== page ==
Carla Hayden, First Woman and African American Nominated to Lead Library of Congress

A long time devotee of making libraries accessible and digital-friendly

Carla Hayden

Image: Carla Hayden

“We’re very excited for Dr. Hayden,” says Roswell Encina, director of communications at the Enoch Pratt Free Library in Baltimore.

Of course, he’s referring to Carla D. Hayden, whom President Obama has nominated to be the next librarian to lead the Library of Congress. “If she’s confirmed by the Senate, she’ll be the first woman and the first African American to serve as the librarian of Congress,” he says. “It’s an honor to have her work recognized by President Obama.”

[Related: Angels and Unicorns: Black Women-Owned Businesses Grow But Raise Very Little Seed Money]

Hayden has been CEO of the Enoch Pratt Free Library in Baltimore since 1993. During the city’s recent protests, she kept the libraries open. “It was very evident that people needed, not only information, but a safe place and a trusted place to go,” Hayden says in a video on the White House website. “We became a site for people to actually get food, to get supplies. We opened up our meeting room. It became that community meeting place. People were so relieved to have a safe place to be.” In a statement, President Obama says he and the first lady have known Hayden since she worked at the Chicago Public Library. She was deputy commissioner and chief librarian there 1991–1993. “Dr. Hayden has devoted her career to modernizing libraries so that everyone can participate in today’s digital culture,” Obama says. “She has the proven experience, dedication, and deep knowledge of our nation’s libraries to serve our country well, and that’s why I look forward to working with her in the months ahead. If confirmed, Dr. Hayden would be the first woman and the first African American to hold the position—both of which are long overdue.”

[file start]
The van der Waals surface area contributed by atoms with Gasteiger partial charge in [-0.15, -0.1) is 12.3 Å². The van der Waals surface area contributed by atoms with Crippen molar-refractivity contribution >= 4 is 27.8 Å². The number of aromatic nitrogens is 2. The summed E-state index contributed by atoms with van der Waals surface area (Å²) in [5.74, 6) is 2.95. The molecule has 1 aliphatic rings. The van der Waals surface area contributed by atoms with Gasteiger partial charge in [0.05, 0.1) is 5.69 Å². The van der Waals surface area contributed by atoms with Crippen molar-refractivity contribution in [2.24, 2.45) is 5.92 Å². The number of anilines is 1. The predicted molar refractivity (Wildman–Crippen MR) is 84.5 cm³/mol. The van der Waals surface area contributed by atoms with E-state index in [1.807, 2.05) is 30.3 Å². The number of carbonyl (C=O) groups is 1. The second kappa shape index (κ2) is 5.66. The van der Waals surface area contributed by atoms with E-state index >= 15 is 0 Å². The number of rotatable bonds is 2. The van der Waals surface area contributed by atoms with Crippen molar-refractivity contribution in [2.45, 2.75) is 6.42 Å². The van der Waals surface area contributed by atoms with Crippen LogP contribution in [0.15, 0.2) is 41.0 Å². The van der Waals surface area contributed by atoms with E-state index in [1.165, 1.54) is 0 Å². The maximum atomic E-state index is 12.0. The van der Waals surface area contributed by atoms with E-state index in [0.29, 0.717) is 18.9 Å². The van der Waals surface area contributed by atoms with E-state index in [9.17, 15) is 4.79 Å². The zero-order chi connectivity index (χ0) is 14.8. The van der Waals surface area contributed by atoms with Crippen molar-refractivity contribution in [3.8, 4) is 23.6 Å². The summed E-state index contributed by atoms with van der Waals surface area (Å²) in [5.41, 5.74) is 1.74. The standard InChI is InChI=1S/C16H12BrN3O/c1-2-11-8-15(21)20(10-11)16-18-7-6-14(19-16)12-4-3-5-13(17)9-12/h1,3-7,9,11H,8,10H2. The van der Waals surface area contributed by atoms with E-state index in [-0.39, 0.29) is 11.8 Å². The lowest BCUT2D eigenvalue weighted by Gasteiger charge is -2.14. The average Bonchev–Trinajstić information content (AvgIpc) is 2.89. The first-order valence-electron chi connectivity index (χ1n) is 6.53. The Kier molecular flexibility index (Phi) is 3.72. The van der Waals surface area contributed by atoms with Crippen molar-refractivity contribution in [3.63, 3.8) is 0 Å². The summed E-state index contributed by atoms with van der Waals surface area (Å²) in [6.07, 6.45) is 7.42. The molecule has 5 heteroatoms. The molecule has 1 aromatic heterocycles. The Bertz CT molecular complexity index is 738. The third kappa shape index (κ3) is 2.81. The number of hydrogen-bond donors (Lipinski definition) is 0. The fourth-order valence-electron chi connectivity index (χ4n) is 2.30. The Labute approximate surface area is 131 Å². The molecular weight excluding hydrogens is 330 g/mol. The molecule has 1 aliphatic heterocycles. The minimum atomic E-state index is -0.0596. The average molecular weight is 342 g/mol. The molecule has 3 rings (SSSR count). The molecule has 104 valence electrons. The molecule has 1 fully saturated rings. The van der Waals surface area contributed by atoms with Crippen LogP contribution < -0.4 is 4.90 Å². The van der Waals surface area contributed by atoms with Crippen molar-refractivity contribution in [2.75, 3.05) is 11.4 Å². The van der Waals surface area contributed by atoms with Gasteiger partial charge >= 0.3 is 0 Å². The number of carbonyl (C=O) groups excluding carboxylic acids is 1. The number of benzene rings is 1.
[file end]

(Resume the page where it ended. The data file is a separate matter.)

Hayden is a former president of the American Library Association. During her presidency, she was chosen as one of Ms. magazine’s women of the year.

The magazine noted how she knew what was at stake in the face of the USA Patriot Act: “We serve the underserved,” Hayden says. “When libraries fight against the PATRIOT Act, or against [mandatory Internet filters], we’re fighting for the public. Most of the people who use public libraries don’t have the opportunity to buy books at a bookstore or on Amazon.com. What the library does is protect the rights of all people to fully and freely access information and to pursue knowledge without fear of repercussion.”

In January 2010, the president nominated her to the National Museum and Library Services Board; she was confirmed by the Senate six months later.

As librarian, Dr. Hayden would reportedly oversee a staff of about 3,100, an annual budget of nearly $600 million, and a collection of 160 million items.